Ever wondered what happened to Damien Hirst’s world record breaking Diamond encrusted skull? Well, ‘For the love of God; will be on display for the public to view at Florence’s Palazzo Vecchio from November 26, 2010 through till May 1, 2011.

The diamond encrusted skull, For the Love of God, by British artist Damien Hirst, which gained iconic status following its first exhibition in 2007, will be presented at Palazzo Vecchio in Florence from 26 November 2010 to 1 May 2011.

Promoted by the Comune di Firenze, Assessorato alla Cultura e alla Contemporaneità and the Musei Civici Fiorentini, the event was conceived by , is curated by Francesco Bonami and is being produced and organised by Arthemisia Group.

For the Love of God is a life-size cast of a human skull in platinum, entirely covered by 8,601 VVS to flawless pavé-set diamonds, weighing a total of 1,106.18 carats. Set into the forehead is a large pear-shaped pink diamond, known as the Skull Star Diamond. The teeth are those of the original skull, which was purchased by Hirst in London, and dates back to the eighteenth-century.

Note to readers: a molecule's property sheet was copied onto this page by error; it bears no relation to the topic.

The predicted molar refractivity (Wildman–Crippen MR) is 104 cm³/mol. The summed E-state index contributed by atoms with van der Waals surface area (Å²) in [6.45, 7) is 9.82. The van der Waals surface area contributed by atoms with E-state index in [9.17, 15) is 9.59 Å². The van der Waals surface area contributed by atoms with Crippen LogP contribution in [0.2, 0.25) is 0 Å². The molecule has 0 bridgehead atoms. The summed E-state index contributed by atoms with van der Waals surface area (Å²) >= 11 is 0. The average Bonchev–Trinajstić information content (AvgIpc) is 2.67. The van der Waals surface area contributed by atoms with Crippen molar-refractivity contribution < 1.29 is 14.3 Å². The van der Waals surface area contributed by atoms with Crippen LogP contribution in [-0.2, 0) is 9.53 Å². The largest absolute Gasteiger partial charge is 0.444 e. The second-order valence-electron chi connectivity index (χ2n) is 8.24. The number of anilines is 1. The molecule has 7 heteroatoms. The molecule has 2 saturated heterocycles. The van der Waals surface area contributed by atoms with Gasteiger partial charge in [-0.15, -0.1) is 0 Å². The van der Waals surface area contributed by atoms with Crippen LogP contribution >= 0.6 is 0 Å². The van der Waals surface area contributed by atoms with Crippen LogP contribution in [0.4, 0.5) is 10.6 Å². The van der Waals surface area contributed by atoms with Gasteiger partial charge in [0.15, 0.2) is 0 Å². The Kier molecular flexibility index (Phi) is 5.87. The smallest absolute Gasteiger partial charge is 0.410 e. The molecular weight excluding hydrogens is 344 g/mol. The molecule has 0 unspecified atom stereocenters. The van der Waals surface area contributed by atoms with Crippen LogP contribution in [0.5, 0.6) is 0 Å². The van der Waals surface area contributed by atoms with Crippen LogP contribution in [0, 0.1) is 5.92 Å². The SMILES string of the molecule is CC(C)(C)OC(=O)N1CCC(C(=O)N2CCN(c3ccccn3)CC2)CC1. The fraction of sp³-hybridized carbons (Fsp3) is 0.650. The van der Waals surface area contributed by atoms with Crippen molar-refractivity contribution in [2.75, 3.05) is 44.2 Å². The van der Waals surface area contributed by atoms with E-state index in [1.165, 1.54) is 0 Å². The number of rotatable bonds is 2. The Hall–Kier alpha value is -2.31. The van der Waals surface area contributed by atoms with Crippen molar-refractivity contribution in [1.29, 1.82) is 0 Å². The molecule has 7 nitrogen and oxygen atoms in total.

The work stands in the great tradition of the ‘Memento Mori’, where an image or an object serves to remind us of our mortality. Dutch art historian Rudi Fuchs, writing about the work in 2007, observed: ‘The skull is out of this world, celestial almost. It proclaims victory over decay. At the same time it represents death as something infinitely more relentless. Compared to the tearful sadness of a vanitas scene, the diamond skull is glory itself.’

Palazzo Vecchio is the historic seat of the Florentine government and one of the great masterworks of art and architecture of the Italian Renaissance. Palazzo Vecchio’s lavishly decorated rooms, which were designed by Vasari, hosted the court of Duke Cosimo I de’ Medici. For the Love of God will be displayed in the Camera of Duca Cosimo, which visitors will reach by passing through the Studiolo of Francesco I de’ Medici, usually only viewable by prior arrangement, in a unique encounter between the Medici Palace’s ‘room of wonders’ – a masterpiece of Florentine Mannerism created between 1570 and 1575 – and Hirst’s tour de force, For the Love of God.

Prior to the exhibition in Florence, For the Love of God has only been shown twice. Following its inaugural exhibition at White Cube in London (2007), For the Love of God was exhibited at the Rijksmuseum in Amsterdam (2008), where it attracted over 250,000 visitors.

Info: Gagosian